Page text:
Democratic Wisconsin Governor Pitches Tax Reduction Plan Ahead of November Election

by Benjamin Yount


Wisconsin’s governor says he wants to cut taxes in the state.

After proposing more than $1 billion in new taxes and new spending in each of his two proposed state budgets, Gov. Tony Evers on Tuesday proposed a $600 million tax cut and price cut plan.

“My plan to use our state’s latest projected surplus builds on our work to cut taxes for working families by providing more than $600 million in tax relief while capping the copay cost of insulin, lowering prices at the pump, and helping defray the cost of childcare and caregiving to help reduce barriers to entering our workforce,” the governor said.

Evers is basing his plan on expectations that Wisconsin’s budget surplus will grow to $5 billion by next summer. Those numbers are due out soon.

Republicans in Wisconsin were quick to point out that Evers’ has suddenly changed his mind on the idea of tax cuts.

“It’s comical that Evers is posturing as an advocate for tax cuts,” Rep. Mark Born, R-Beaver Dam, tweeted on Tuesday. “Let’s not forget that he proposed increasing taxes by over $1 billion TWICE, and vetoed multiple middle class tax cuts.”

Born heads the budget writing Joint Finance Committee which overwhelmingly rejected Evers’ first two budgets. Both proposed to raise taxes and raise spending. Instead, the Republican controlled legislature passed it’s own budgets that cut taxes.

“Now that it’s an election year, [the governor] is scrambling because his and Biden’s policies have driven inflation that is hurting hardworking Wisconsinites,” Born continued. “Talk about ‘fixing’ problems you created.”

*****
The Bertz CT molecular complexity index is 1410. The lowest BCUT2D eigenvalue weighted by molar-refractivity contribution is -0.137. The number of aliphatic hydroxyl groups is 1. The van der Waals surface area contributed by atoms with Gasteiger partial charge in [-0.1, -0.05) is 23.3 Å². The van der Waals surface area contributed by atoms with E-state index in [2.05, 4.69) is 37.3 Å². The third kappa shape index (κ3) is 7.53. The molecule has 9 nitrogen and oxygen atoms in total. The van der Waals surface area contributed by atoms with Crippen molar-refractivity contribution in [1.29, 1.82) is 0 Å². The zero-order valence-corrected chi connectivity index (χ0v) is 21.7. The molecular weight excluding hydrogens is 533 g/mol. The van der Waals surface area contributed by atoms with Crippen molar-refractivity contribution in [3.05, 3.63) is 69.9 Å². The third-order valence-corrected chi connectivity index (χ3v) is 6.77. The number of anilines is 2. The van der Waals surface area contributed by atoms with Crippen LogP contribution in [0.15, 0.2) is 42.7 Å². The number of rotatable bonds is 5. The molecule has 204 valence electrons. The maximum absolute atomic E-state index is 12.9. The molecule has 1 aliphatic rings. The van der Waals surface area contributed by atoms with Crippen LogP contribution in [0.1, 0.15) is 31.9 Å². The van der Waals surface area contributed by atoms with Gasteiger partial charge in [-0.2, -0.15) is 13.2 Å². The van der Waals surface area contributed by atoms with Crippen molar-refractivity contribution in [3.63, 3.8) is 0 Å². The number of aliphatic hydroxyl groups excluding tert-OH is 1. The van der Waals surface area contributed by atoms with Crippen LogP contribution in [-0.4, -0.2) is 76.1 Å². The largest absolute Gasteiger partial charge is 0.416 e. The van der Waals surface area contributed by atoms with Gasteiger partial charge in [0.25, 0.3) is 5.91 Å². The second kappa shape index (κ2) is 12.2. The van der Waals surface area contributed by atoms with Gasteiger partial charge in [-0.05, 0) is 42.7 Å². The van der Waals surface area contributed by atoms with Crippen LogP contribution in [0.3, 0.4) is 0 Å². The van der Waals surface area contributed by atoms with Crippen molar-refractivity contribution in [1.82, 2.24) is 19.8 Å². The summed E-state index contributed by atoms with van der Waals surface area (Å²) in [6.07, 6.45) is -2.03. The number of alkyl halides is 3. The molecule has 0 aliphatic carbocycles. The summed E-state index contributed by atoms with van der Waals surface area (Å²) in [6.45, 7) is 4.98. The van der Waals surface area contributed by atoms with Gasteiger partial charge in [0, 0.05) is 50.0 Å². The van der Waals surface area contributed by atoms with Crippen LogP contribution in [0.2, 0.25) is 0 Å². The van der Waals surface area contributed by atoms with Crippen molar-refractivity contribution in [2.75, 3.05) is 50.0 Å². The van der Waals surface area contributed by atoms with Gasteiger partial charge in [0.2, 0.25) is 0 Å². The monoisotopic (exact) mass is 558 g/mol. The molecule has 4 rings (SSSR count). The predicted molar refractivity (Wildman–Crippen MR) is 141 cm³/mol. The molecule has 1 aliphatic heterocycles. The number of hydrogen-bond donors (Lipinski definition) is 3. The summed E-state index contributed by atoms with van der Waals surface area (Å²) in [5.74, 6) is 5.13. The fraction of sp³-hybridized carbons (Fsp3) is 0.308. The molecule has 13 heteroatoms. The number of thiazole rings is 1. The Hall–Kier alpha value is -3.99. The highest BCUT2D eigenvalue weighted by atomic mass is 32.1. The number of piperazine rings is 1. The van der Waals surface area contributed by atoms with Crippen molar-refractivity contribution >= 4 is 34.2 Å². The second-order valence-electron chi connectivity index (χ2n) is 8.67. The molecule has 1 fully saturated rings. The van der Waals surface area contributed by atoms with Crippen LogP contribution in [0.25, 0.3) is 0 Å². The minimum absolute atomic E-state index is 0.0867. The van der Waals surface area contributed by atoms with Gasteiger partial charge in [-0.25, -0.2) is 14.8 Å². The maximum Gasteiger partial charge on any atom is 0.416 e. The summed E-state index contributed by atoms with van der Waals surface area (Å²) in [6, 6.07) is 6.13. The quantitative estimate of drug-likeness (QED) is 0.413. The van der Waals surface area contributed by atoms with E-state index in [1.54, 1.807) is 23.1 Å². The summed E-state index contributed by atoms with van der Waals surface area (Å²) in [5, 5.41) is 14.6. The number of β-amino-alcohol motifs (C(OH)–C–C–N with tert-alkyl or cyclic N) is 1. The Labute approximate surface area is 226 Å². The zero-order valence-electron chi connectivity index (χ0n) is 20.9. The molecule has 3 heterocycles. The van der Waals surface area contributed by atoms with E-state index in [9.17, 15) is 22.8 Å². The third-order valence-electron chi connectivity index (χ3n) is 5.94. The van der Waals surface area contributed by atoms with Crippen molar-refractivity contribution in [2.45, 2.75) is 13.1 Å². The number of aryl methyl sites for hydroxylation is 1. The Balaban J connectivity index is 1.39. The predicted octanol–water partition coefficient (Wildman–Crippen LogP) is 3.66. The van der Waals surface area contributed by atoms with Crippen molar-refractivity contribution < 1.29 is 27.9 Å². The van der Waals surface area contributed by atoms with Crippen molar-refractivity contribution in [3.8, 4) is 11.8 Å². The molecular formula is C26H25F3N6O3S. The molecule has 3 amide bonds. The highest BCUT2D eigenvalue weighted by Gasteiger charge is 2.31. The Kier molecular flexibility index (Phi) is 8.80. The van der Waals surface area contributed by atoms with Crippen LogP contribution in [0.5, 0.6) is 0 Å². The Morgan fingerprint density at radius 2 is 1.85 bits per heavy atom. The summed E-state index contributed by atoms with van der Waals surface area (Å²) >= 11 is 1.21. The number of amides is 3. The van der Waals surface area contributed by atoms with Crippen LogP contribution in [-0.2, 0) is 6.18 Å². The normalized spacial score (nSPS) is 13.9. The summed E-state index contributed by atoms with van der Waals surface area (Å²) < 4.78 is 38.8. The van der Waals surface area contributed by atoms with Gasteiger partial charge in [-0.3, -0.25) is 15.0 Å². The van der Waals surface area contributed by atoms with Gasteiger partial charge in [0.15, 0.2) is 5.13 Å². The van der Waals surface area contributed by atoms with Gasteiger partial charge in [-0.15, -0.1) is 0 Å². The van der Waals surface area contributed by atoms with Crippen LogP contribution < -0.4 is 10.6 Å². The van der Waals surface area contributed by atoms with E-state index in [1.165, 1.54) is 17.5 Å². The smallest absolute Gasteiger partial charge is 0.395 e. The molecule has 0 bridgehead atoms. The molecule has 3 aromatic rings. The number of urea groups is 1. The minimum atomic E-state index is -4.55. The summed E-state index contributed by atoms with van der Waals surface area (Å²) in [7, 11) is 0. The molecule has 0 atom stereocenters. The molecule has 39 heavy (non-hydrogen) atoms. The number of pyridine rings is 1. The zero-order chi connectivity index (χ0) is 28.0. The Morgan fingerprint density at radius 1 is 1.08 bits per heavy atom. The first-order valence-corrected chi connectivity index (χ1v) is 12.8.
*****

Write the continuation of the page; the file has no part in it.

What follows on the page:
Evers is also proposing to do away with Wisconsin’s minimum mark-up on gasoline.

The state’s depression-era minimum mark-up law requires gas stations to sell fuel at a certain price. The governor on Tuesday said minimum mark up adds at least 30 cents to the price per gallon.

Eric Bott with Americans for Prosperity in Wisconsin, which has fought against minimum mark-up for years, on Tuesday told The Center Square that the governor’s timing is interesting.

“Where is the governor’s emergency, outside of an election, to do these kinds of reforms?” Bott asked out loud. “It seems like an election year gimmick.”

Bott is not the only one questioning the governor’s timing.

Evers’ tax cut plan came on the two-year anniversary of Jacob Blake’s shooting and the beginning of the riots in Kenosha.

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Benjamin Yount is a contributor to The Center Square. 
Photo “Tony Evers” by Tony Evers. 




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